Don’t be Koi… #1

Don’t Play Koi With Me #01

11”w x 11”h watercolor on 140lb WC paper


This little watercolor was a challenge from the Spokane Watercolor Society (SWS), which is a club that I love being part of. It is great to be able to see fellow artists every month throughout the year and be able to learn from and inspire each other.

At these meetings each month we are asked to paint something and then bring it to the next meeting for show and tell. This challenge was to paint something “Fishy”.

When I thought of what to paint, I immediately thought “koi” because of the great techniques discovered while watching Vicki A. West for an evening as we both showed people how-to-paint at the SWS art show opening the month before. Vicki is quite a talented artist, and it was an eye opener to see her quick and decisive strokes blossom into beautiful koi images. My brain immediately took this koi idea to another kind of comical path envisioning a talking fish saying, “Don’t you play koi with me!”. The old time movie that I thought of was “The Incredible Mr. Limpet” where Don Knotts plays a mild-mannered bookkeeper who falls into the water and becomes a fish.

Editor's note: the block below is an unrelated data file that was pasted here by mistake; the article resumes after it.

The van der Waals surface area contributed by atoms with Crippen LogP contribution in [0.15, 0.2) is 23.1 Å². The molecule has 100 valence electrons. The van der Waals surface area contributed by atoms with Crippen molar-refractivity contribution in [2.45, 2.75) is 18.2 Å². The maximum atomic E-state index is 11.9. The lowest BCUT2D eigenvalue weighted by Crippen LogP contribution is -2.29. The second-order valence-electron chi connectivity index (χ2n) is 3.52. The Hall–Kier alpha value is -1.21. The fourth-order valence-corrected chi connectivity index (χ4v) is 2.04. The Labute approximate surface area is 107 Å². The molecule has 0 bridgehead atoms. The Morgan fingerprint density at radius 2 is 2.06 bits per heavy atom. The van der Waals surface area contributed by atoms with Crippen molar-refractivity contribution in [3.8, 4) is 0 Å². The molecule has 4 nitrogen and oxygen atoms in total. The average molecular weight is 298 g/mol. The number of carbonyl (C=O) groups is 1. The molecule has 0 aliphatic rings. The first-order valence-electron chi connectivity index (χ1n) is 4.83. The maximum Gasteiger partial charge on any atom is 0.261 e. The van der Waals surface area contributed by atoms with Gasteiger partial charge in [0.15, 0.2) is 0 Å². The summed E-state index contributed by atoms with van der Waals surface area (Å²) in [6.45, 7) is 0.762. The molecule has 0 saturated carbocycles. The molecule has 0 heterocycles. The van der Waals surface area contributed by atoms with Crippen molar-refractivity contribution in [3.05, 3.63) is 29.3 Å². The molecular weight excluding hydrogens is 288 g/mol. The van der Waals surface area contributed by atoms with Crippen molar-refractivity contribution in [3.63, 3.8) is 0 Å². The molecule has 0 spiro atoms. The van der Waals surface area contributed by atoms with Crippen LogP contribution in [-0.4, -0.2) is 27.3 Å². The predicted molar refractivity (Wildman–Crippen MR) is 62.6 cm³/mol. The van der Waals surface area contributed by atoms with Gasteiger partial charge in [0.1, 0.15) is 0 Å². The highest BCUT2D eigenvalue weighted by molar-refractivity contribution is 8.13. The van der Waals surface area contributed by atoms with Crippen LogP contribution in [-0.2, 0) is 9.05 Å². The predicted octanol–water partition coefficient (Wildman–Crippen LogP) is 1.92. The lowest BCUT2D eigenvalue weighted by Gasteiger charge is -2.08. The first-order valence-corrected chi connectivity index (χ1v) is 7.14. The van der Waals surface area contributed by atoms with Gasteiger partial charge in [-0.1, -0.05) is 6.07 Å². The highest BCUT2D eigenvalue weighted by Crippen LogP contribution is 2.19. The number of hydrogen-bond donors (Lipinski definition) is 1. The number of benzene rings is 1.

The painting begins with a quick pencil sketch showing a fish with mouth open and eyes wide-open, standing with its left fin pointing up and out and it’s right fin reaching down to it’s hip. The character I saw was a sassy woman putting her right hand on her hip and her left hand up in the air pointing as she declares her powerful statement to the world.


I reserved fin areas with transparent yellow and then proceeded with putting a real light wash of shadowed scale pattern on her body. My main goal was just being able to see the roundness of her form before putting her colors on.